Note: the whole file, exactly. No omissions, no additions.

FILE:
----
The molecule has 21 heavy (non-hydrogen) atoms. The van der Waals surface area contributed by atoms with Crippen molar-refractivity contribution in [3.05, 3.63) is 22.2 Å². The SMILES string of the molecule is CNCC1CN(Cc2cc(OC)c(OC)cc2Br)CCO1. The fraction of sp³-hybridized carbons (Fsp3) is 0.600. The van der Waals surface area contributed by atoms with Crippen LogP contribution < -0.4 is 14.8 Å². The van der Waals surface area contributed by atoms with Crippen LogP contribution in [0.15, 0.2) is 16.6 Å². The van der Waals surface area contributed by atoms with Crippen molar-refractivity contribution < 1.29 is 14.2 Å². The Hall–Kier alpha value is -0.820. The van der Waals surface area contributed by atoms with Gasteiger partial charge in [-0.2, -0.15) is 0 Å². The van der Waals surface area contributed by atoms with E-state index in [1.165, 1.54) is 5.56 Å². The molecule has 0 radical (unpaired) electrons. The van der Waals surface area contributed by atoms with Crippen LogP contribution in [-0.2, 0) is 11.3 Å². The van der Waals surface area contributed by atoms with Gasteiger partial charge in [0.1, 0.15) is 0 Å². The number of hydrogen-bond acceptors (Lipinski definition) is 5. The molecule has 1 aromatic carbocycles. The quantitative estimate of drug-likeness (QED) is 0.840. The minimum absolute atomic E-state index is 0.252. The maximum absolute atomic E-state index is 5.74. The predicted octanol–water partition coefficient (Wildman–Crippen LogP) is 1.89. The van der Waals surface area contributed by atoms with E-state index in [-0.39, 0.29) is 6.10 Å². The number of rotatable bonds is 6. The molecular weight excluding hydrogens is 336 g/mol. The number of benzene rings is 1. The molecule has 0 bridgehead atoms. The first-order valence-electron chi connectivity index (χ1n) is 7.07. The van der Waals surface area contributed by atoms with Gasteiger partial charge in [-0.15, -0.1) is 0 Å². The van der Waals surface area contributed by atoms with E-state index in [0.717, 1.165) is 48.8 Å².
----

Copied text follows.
The molecule has 21 heavy (non-hydrogen) atoms. The van der Waals surface area contributed by atoms with Crippen molar-refractivity contribution in [3.05, 3.63) is 22.2 Å². The SMILES string of the molecule is CNCC1CN(Cc2cc(OC)c(OC)cc2Br)CCO1. The fraction of sp³-hybridized carbons (Fsp3) is 0.600. The van der Waals surface area contributed by atoms with Crippen LogP contribution < -0.4 is 14.8 Å². The van der Waals surface area contributed by atoms with Crippen LogP contribution in [0.15, 0.2) is 16.6 Å². The van der Waals surface area contributed by atoms with Crippen molar-refractivity contribution < 1.29 is 14.2 Å². The Hall–Kier alpha value is -0.820. The van der Waals surface area contributed by atoms with Gasteiger partial charge in [-0.2, -0.15) is 0 Å². The van der Waals surface area contributed by atoms with E-state index in [1.165, 1.54) is 5.56 Å². The molecule has 0 radical (unpaired) electrons. The van der Waals surface area contributed by atoms with Crippen LogP contribution in [-0.2, 0) is 11.3 Å². The van der Waals surface area contributed by atoms with Gasteiger partial charge in [0.1, 0.15) is 0 Å². The number of hydrogen-bond acceptors (Lipinski definition) is 5. The molecule has 1 aromatic carbocycles. The quantitative estimate of drug-likeness (QED) is 0.840. The minimum absolute atomic E-state index is 0.252. The maximum absolute atomic E-state index is 5.74. The predicted octanol–water partition coefficient (Wildman–Crippen LogP) is 1.89. The van der Waals surface area contributed by atoms with E-state index in [-0.39, 0.29) is 6.10 Å². The number of rotatable bonds is 6. The molecular weight excluding hydrogens is 336 g/mol. The number of benzene rings is 1. The molecule has 0 bridgehead atoms. The first-order valence-electron chi connectivity index (χ1n) is 7.07. The van der Waals surface area contributed by atoms with Gasteiger partial charge in [-0.15, -0.1) is 0 Å². The van der Waals surface area contributed by atoms with E-state index in [0.717, 1.165) is 48.8 Å².